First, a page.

Campus News

Elizabeth Robinson '03 Wins Rome Prize

Story posted May 25, 2010

Elizabeth Robinson '03 has won the Irene Rosenzweig/Samuel H. Kress Foundation Pre-Doctoral Rome Prize from the American Academy in Rome.

Elizabeth Robinson150.jpg
Elizabeth Robinson '03

Having received a masters degree in classics in 2007, Robinson has been in Italy conducting research in pursuit of a Ph.D. in classical archaeology at the University of North Carolina at Chapel Hill.

The Rome Award provides the opportunity for Robinson to continue that research for two years at the American Academy in Rome as she works on her dissertation, Cultural Processes in Larinum from the Fourth Century B.C.E. to the First Century C.E. Amid Roman Expansion and the Spread of Hellenistic Culture.

"My project looks at the Romanization of southern Italy, using Larinum as a case study," says Robinson.

"An important non-Roman center in the fourth and third centuries B.C.E., the site was incorporated into the Roman state in the first century B.C.E. Examining extant historical and epigraphical sources and archaeological remains, the aim is to construct a comprehensive picture of continuity and change at Larinum over a period of several centuries. The project will generate a local history of the site during a time of significant cultural and political change, in efforts to better understand the ways that the people of Larinum navigated the transition from local autonomy to being a part of the Roman state."

The Rome Prize

The Rome Prize is awarded annually through an open national competition that is juried by leading artists and scholars in the fellowship categories. Forty-two individuals were invited to make up nine peer juries to review the applications this year. Recipients of the 114th annual Rome Prize Competition are provided with a fellowship that includes a stipend, a study or studio, and room and board for a period of six months to two years in Rome, Italy.??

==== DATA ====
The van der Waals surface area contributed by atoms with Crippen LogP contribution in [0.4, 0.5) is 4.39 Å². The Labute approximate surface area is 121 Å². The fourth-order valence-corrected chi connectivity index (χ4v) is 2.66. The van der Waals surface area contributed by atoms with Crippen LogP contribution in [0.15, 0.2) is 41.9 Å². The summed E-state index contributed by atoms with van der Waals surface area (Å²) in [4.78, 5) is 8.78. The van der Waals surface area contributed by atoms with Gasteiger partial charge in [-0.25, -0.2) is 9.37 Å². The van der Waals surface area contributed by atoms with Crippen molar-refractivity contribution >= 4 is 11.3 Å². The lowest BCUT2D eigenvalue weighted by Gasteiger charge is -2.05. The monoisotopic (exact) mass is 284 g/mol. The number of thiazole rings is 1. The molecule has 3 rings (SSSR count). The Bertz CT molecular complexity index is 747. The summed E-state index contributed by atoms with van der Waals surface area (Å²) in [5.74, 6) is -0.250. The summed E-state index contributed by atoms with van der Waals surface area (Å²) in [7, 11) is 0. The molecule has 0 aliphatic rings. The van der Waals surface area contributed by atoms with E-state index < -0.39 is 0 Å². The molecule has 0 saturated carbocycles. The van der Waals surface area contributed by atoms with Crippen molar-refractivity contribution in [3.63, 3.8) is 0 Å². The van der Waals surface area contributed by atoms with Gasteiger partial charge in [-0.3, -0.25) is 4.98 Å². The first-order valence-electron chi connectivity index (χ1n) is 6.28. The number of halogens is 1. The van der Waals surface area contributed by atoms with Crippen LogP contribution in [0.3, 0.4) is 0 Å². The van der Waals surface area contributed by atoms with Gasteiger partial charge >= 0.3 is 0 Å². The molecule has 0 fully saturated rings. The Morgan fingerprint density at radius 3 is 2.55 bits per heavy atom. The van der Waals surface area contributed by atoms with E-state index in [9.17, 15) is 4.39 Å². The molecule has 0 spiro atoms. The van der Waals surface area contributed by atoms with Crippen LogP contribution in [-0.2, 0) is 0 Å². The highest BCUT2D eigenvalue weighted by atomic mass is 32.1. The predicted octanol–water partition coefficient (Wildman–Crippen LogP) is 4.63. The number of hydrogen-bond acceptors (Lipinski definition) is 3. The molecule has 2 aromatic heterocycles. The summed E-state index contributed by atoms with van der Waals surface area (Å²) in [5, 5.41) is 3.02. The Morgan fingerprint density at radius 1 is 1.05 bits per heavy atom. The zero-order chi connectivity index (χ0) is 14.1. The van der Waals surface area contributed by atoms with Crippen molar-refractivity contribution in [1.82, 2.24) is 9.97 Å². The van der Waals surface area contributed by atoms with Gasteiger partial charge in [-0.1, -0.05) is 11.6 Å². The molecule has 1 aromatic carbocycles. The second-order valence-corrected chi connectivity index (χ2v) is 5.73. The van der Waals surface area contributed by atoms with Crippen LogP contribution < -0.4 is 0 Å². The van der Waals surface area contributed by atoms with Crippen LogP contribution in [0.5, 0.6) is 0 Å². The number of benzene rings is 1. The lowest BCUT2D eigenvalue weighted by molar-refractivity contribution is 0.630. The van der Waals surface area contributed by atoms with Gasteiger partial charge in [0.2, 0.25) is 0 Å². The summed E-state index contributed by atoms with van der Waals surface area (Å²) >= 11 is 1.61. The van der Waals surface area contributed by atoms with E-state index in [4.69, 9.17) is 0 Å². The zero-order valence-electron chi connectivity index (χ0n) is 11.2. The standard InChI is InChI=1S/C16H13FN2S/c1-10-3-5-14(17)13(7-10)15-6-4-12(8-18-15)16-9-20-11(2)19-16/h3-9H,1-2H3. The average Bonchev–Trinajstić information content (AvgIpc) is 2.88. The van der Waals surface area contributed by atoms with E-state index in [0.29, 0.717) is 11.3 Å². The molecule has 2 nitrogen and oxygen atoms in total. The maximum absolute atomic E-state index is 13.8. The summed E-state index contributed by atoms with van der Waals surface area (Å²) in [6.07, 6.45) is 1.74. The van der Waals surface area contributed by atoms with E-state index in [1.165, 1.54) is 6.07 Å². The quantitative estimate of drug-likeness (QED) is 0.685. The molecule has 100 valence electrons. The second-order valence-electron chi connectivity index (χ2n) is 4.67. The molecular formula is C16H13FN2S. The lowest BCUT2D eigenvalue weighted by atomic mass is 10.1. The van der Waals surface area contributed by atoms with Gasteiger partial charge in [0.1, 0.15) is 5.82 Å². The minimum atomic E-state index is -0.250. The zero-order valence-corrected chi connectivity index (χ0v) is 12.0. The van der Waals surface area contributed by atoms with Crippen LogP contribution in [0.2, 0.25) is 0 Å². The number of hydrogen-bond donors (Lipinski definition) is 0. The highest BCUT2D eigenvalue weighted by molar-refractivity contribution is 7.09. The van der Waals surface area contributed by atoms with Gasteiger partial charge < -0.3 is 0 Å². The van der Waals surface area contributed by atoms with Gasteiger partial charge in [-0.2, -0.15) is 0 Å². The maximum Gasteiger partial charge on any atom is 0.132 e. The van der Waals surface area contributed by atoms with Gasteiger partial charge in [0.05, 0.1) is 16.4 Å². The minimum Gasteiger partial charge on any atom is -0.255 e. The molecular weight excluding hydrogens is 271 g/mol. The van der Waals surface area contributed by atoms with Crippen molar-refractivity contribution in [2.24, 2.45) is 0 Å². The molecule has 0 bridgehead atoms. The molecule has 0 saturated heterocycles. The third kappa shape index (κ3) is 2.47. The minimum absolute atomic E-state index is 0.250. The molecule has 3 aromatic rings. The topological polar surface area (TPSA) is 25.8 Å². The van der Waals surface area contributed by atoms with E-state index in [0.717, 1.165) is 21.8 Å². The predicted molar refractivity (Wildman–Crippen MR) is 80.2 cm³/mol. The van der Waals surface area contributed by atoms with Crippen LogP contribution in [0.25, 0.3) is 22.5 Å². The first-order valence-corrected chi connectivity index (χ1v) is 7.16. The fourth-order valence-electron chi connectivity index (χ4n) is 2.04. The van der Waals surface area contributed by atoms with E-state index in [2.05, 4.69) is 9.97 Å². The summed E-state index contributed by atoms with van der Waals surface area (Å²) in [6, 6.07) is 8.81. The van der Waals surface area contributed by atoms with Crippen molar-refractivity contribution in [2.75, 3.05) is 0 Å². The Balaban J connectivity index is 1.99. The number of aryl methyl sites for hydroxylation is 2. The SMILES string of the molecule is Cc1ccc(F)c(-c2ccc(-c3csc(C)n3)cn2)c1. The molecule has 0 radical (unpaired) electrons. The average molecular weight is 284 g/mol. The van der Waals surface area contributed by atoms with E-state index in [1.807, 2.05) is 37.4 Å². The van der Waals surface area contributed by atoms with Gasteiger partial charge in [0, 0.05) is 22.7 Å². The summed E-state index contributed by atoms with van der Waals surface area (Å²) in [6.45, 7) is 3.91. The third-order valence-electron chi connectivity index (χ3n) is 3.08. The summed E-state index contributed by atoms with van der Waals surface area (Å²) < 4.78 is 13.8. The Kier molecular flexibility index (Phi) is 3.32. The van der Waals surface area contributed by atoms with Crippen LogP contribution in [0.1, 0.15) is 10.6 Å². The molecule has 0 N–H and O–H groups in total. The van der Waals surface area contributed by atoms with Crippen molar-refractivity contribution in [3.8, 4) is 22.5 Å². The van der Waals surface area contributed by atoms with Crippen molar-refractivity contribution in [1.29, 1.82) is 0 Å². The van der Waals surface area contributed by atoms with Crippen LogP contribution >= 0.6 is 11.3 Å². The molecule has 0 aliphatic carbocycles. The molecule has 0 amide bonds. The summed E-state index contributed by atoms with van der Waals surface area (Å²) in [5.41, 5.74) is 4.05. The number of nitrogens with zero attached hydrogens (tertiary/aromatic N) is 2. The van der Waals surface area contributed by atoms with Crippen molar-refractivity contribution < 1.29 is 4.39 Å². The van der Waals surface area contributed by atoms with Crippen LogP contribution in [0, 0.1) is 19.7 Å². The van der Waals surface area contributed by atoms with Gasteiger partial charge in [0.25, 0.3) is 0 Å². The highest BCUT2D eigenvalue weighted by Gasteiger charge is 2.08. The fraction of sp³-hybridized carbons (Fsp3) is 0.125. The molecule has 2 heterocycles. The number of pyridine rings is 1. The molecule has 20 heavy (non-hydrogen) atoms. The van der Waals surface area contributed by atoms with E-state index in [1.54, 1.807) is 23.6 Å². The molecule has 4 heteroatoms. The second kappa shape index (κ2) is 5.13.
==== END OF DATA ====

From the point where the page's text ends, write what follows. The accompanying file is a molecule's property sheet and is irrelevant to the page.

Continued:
The American Academy in Rome

Established in 1894 and chartered by an Act of Congress in 1905, the American Academy in Rome is a leading center for independent studies and advanced research in the arts and humanities. Situated on the Janiculum, the highest hill within the walls of Rome, the Academy today remains a private institution supported by gifts from individuals, foundations, corporations and the memberships of colleges, universities and arts and cultural organizations as well as by grants from the National Endowment for the Arts, the National Endowment for the Humanities, and the United States Department of Education.

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